Lexington County Council is including 11 municipalities on a countywide referendum to allow purchase of six-packs of beer and bottles of wine on Sundays – even though leaders in some of those towns want to keep the ban.
The decision came Tuesday as council moved one step closer to final approval of putting the question to Lexington County voters on the Nov. 4 ballot.
“To us, it applies countywide” both for unincorporated areas and communities, County Attorney Jeff Anderson said.
Supporters of Sunday sales are happy at the prospect of averting a patchwork of controls in the county.
That decision could be reversed if state revenue officials – who police alcoholic beverage sales – balk. Efforts to reach revenue officials on whether the county’s efforts are permissible were unsuccessful.
The ban on beer and wine sales by the package is the last major restriction on Sunday shopping in a steadily growing county with pockets of strong respect for the Christian day of worship.
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About a sixth of the 720-square-mile county’s population of 273,000 residents live in the 11 municipalities affected.
The notion of adding those towns and cities to the countywide referendum plan produced shrugs instead of protests from leaders of municipalities likely to have been hold-outs.
“We will have some upset people,” Pine Ridge Mayor David Busby said. “If they don’t now purchase alcohol, they’re not going to start because the county says it’s OK.”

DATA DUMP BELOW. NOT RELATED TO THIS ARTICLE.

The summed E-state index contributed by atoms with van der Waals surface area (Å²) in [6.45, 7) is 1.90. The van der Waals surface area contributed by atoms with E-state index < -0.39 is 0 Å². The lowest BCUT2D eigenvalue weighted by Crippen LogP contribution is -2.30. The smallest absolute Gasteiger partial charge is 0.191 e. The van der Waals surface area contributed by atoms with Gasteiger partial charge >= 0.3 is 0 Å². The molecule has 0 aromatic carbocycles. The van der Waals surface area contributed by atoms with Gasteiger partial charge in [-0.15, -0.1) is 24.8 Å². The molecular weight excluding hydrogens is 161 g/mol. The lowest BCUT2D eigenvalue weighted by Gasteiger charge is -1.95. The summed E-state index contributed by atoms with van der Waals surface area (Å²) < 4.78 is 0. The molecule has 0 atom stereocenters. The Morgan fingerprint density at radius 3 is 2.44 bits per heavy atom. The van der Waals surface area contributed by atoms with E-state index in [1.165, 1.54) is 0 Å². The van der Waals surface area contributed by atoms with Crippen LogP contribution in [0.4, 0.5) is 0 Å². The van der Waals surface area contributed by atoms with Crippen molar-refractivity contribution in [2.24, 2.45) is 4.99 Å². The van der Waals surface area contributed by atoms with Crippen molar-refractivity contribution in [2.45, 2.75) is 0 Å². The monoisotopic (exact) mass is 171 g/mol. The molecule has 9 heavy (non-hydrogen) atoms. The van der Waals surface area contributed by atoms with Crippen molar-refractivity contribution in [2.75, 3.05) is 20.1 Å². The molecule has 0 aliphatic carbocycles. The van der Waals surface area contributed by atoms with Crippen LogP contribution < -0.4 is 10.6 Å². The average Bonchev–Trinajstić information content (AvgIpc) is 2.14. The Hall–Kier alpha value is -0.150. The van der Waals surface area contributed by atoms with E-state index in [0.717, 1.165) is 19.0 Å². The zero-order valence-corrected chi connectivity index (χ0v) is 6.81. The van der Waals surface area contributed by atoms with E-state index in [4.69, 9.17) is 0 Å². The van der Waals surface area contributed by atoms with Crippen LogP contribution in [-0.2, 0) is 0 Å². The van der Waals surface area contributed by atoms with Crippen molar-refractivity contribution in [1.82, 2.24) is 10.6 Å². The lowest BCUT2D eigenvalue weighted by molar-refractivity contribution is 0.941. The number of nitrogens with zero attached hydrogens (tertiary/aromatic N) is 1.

Anti-drunken driving advocates are upset with the upcoming referendum, warning it will increase dangers on the road.
“Nothing good is going to come out of this,” Irmo hardware store owner Ronnie Wood said. “Decent people don’t need this.”
The push to end the ban comes from supermarket and convenience store operators, who argue piecemeal restrictions in the Midlands are confusing for shoppers and put some outlets at a disadvantage.
“We need a fair playing field,” Pitt Stop owner Bob Brandi of Lexington said.
Restaurants and bars across the Columbia area – including those in Lexington County – already sell alcoholic drinks with and without meals on Sundays.
Expanding that to sale by the package requires voter approval.
The decision to add municipalities to Lexington County’s repeal effort is the opposite of what happened in neighboring Richland County. Separate referendums cleared the way for sales to happen there, except for in the towns of Arcadia Lakes and Eastover.
In Lexington County, Sunday package sales now are allowed in three towns – Chapin, Irmo and Lexington.
Cayce has approved its own Nov. 4 referendum on Sunday beer and wine sales to allow it to occur there if the countywide plan fails.
The go-ahead for Sunday sales would join a penny-on-the-dollar sales tax increase on the ballot in Lexington County that would pay for road improvements and other projects.
It received tentative approval 7-2 Tuesday, with councilmen Jim Kinard of Swansea and Frank Townsend of Batesburg-Leesville opposed.
County election officials warn the proliferation of referendums will mean lengthy waits at the polls and a slow tally.
Lexington would be the 10th county in South Carolina to allow Sunday sale of beer and wine by the package if the ban is repealed.